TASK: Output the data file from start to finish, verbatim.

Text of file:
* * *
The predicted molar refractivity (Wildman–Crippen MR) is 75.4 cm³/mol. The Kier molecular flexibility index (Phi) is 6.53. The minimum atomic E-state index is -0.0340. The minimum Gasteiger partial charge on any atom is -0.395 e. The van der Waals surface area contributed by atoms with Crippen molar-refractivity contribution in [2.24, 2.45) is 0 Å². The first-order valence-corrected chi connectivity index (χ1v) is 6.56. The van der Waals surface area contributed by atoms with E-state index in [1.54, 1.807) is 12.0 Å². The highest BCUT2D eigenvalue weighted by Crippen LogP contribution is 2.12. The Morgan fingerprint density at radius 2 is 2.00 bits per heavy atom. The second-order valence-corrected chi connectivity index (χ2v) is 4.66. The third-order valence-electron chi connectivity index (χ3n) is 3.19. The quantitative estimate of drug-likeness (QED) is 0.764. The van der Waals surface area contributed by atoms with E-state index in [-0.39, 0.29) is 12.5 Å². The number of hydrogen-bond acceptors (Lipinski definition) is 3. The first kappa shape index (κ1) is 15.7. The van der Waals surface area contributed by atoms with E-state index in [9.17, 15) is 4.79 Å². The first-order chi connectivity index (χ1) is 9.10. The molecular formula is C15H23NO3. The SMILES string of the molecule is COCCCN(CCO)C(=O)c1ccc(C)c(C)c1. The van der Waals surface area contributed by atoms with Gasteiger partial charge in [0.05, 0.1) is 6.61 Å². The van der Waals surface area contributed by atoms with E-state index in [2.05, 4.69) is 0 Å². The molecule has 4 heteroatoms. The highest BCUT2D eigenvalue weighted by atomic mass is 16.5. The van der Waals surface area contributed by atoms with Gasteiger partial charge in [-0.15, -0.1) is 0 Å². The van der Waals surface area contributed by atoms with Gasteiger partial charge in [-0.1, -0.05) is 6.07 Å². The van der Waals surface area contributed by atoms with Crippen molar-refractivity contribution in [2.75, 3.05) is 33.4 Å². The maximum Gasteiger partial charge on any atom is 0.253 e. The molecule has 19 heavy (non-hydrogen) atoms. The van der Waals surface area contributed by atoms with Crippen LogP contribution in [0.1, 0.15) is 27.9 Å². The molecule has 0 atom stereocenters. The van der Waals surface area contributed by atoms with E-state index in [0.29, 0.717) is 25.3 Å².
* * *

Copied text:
The predicted molar refractivity (Wildman–Crippen MR) is 75.4 cm³/mol. The Kier molecular flexibility index (Phi) is 6.53. The minimum atomic E-state index is -0.0340. The minimum Gasteiger partial charge on any atom is -0.395 e. The van der Waals surface area contributed by atoms with Crippen molar-refractivity contribution in [2.24, 2.45) is 0 Å². The first-order valence-corrected chi connectivity index (χ1v) is 6.56. The van der Waals surface area contributed by atoms with E-state index in [1.54, 1.807) is 12.0 Å². The highest BCUT2D eigenvalue weighted by Crippen LogP contribution is 2.12. The Morgan fingerprint density at radius 2 is 2.00 bits per heavy atom. The second-order valence-corrected chi connectivity index (χ2v) is 4.66. The third-order valence-electron chi connectivity index (χ3n) is 3.19. The quantitative estimate of drug-likeness (QED) is 0.764. The van der Waals surface area contributed by atoms with E-state index in [-0.39, 0.29) is 12.5 Å². The number of hydrogen-bond acceptors (Lipinski definition) is 3. The first kappa shape index (κ1) is 15.7. The van der Waals surface area contributed by atoms with E-state index in [9.17, 15) is 4.79 Å². The first-order chi connectivity index (χ1) is 9.10. The molecular formula is C15H23NO3. The SMILES string of the molecule is COCCCN(CCO)C(=O)c1ccc(C)c(C)c1. The van der Waals surface area contributed by atoms with Gasteiger partial charge in [0.05, 0.1) is 6.61 Å². The van der Waals surface area contributed by atoms with E-state index in [2.05, 4.69) is 0 Å². The molecule has 4 heteroatoms. The highest BCUT2D eigenvalue weighted by atomic mass is 16.5. The van der Waals surface area contributed by atoms with Gasteiger partial charge in [-0.15, -0.1) is 0 Å². The van der Waals surface area contributed by atoms with Gasteiger partial charge in [-0.1, -0.05) is 6.07 Å². The van der Waals surface area contributed by atoms with Crippen molar-refractivity contribution in [2.75, 3.05) is 33.4 Å². The maximum Gasteiger partial charge on any atom is 0.253 e. The molecule has 19 heavy (non-hydrogen) atoms. The van der Waals surface area contributed by atoms with Crippen LogP contribution in [0.1, 0.15) is 27.9 Å². The molecule has 0 atom stereocenters. The van der Waals surface area contributed by atoms with E-state index in [0.29, 0.717) is 25.3 Å².